The Wolverines will be tested against Virginia in their toughest matchup of the early season. Tess Crowley/Daily. Buy this photo.

When asked about upcoming “higher-profile” opponents after the Michigan men’s basketball team’s win over Jackson State last Wednesday, Michigan coach Juwan Howard shot that notion down. 

“I look at every game that we play (as against) high-profile opponents,” Howard said. 

But even if Howard considers every team the Wolverines have played thus far high-profile — no matter their ranking, conference or record — Michigan’s opponent Tuesday night is undoubtedly its highest-profile adversary to date.

No. 3 Virginia comes to Ann Arbor unbeaten, with quality wins over No. 6 Baylor and No. 16 Illinois already under its belt. The Cavaliers are tried and tested early, and will give the Wolverines their stiffest matchup so far as the young season gets rolling. On the other hand, only one of Michigan’s opponents through its first six games cracks KenPom’s current top-100 list.  

While the Wolverines have battled adversity already — playing a handful of close games and suffering a blowout loss to Arizona State —  it’ll be Virginia handing Michigan its first major test. And it’s a test Howard has been studying for since before the season even started. 

“We have one returning starter, and like a lot of schools with the turnover of the NBA and transfer portal it’s tough to keep one team intact,” Howard said at Big Ten Media Day on Oct. 12. “There’s one school that has all five starters back that I’m aware of, and that’s Virginia. … That’s rare, all five returning starters, that’s special.” 

With a veteran lineup, the Cavaliers already have an upper hand. The Wolverines’ young lineup has a ways to go before becoming fully comfortable with each other and cohesive on the floor. In a meeting with reporters on Monday, Howard said he’s “still evaluating” rotations. 

That’s a stark contrast to Virginia. Its veteran lineup makes for less trial and error, less learning by failing and more consistent execution. That creates a reliable system, one that is already proving effective. Four of the Cavaliers’ starters are averaging double-figure scoring to start the year, and the one who isn’t? That’s guard Kihei Clark, who leads Virginia in assists and was a member of its 2019 National Championship-winning team. 

It’s a stable offensive unit without a clear weak point, and one that’s sure to test Michigan’s work-in-progress defense. 

“Continuing to work on our defense and playing hard and communicating is a big area of emphasis,” graduate guard Jaelin Llewellyn said on Nov. 23. “… So we’re taking it step-by-step.”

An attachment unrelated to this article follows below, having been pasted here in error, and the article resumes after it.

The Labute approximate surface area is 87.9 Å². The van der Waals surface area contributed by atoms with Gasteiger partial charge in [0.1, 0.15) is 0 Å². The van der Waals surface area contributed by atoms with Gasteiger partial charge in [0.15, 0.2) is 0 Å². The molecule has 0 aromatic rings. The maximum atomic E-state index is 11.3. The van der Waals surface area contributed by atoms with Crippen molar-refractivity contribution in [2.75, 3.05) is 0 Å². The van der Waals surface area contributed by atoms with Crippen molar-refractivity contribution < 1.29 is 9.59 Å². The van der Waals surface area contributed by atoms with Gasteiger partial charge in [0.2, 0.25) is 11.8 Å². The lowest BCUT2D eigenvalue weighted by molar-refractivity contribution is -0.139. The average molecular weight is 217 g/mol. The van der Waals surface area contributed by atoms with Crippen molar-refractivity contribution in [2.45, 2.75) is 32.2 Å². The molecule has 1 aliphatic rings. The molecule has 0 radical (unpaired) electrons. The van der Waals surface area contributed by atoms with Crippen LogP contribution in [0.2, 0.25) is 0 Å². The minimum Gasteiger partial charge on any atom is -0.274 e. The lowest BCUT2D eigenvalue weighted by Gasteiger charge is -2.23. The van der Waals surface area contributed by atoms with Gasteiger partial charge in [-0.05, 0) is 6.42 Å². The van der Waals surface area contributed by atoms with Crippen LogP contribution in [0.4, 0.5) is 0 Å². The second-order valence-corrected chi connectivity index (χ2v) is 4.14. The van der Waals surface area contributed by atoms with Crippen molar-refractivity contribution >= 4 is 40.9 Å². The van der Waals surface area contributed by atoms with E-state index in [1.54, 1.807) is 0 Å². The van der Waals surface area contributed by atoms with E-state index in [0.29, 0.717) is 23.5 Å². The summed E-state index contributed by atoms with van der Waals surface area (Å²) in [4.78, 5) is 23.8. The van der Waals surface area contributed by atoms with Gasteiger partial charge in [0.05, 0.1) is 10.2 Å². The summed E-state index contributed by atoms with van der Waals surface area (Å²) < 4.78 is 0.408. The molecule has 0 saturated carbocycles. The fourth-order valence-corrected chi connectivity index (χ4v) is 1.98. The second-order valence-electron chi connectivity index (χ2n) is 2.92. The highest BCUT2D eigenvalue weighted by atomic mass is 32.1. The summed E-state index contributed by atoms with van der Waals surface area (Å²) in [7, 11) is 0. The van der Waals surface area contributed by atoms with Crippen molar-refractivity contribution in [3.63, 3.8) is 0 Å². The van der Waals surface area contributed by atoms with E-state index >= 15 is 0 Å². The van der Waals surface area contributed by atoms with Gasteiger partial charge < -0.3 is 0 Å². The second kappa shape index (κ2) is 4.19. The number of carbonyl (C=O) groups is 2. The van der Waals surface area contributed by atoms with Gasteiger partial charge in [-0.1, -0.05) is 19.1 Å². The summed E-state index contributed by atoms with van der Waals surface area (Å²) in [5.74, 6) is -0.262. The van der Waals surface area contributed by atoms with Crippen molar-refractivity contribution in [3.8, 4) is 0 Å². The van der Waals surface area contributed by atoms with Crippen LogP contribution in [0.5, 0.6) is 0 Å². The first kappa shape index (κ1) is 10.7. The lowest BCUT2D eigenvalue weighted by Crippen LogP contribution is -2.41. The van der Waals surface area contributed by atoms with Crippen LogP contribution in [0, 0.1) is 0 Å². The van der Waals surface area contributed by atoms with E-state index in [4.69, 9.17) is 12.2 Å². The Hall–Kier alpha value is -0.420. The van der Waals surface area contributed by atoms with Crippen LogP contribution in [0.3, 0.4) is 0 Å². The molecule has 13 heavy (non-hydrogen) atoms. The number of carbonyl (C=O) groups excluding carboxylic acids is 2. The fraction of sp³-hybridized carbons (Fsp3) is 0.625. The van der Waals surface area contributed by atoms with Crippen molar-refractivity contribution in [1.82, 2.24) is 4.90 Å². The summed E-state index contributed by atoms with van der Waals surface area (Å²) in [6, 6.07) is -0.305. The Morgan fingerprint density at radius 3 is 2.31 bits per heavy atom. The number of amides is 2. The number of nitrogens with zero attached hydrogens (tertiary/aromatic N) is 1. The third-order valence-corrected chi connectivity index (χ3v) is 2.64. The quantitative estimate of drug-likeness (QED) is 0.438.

Those steps must quickly become strides — on both sides of the ball. Perhaps an even greater beneficiary of the Cavaliers’ veteran roster than their offense is their defense. Built on communication and connectivity, any defense benefits from playing together at-length, and Virginia exemplifies that. While the Wolverines’ shooting has been inconsistent all year, they’re keenly aware of the well-oiled machine looking to stifle them. 

“I’ve really been impressed with how connected (the Cavaliers) are on the defensive side of the ball,” Howard said Monday. “… They do a good job of making you work hard for every bucket that you try to get.”

Simply put, Virginia is a complete team. It plays as a unit and has hit the ground running to start the year. The Cavaliers boast the ninth-best assist to turnover ratio in the country, while also sporting the best scoring defense and team field goal percentage in the ACC — on top of allowing the lowest opponent field goal percentage in their conference. 

Virginia serves as more than just Michigan’s biggest test; it serves as a blueprint for where the Wolverines want to be as the season goes on. Michigan’s young roster wants to improve on the defensive end and keep building trust and rapport, all aspects that the Cavaliers already excel at. 

“They also know how each other’s hearts beat, because of the connection that they have,” Howard said. “… The trust is there, not just player-to-player but also (the) coaching staff with players.” 

As the Wolverines continue to build that connection, they face a tall task against a veteran team that has already done so. 

But with a tough challenge comes an opportunity to make a statement, and a chance for Michigan to pull off its highest-profile win thus far.